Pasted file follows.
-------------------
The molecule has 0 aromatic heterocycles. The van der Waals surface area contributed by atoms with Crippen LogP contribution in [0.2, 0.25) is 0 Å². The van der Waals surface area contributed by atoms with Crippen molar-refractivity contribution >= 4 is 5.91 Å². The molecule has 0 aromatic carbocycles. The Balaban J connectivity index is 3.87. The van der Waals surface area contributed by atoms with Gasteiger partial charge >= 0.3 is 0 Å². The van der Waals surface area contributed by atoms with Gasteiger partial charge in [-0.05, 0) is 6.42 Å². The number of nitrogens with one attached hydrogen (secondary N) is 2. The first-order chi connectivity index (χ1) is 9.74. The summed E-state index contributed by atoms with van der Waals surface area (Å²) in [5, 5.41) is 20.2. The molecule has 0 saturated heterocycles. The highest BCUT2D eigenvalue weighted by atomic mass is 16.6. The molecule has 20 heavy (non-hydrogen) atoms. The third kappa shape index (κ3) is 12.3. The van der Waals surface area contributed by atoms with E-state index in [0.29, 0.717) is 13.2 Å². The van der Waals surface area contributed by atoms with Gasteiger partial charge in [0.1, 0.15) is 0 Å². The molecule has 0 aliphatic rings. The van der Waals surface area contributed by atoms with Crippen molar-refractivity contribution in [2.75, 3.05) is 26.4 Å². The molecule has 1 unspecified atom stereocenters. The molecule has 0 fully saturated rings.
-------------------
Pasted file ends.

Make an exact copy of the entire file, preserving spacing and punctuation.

The molecule has 0 aromatic heterocycles. The van der Waals surface area contributed by atoms with Crippen LogP contribution in [0.2, 0.25) is 0 Å². The van der Waals surface area contributed by atoms with Crippen molar-refractivity contribution >= 4 is 5.91 Å². The molecule has 0 aromatic carbocycles. The Balaban J connectivity index is 3.87. The van der Waals surface area contributed by atoms with Gasteiger partial charge >= 0.3 is 0 Å². The van der Waals surface area contributed by atoms with Gasteiger partial charge in [-0.05, 0) is 6.42 Å². The number of nitrogens with one attached hydrogen (secondary N) is 2. The first-order chi connectivity index (χ1) is 9.74. The summed E-state index contributed by atoms with van der Waals surface area (Å²) in [5, 5.41) is 20.2. The molecule has 0 saturated heterocycles. The highest BCUT2D eigenvalue weighted by atomic mass is 16.6. The molecule has 20 heavy (non-hydrogen) atoms. The third kappa shape index (κ3) is 12.3. The van der Waals surface area contributed by atoms with E-state index in [0.29, 0.717) is 13.2 Å². The van der Waals surface area contributed by atoms with Gasteiger partial charge in [0.1, 0.15) is 0 Å². The molecule has 0 aliphatic rings. The van der Waals surface area contributed by atoms with Crippen molar-refractivity contribution in [2.75, 3.05) is 26.4 Å². The molecule has 1 unspecified atom stereocenters. The molecule has 0 fully saturated rings.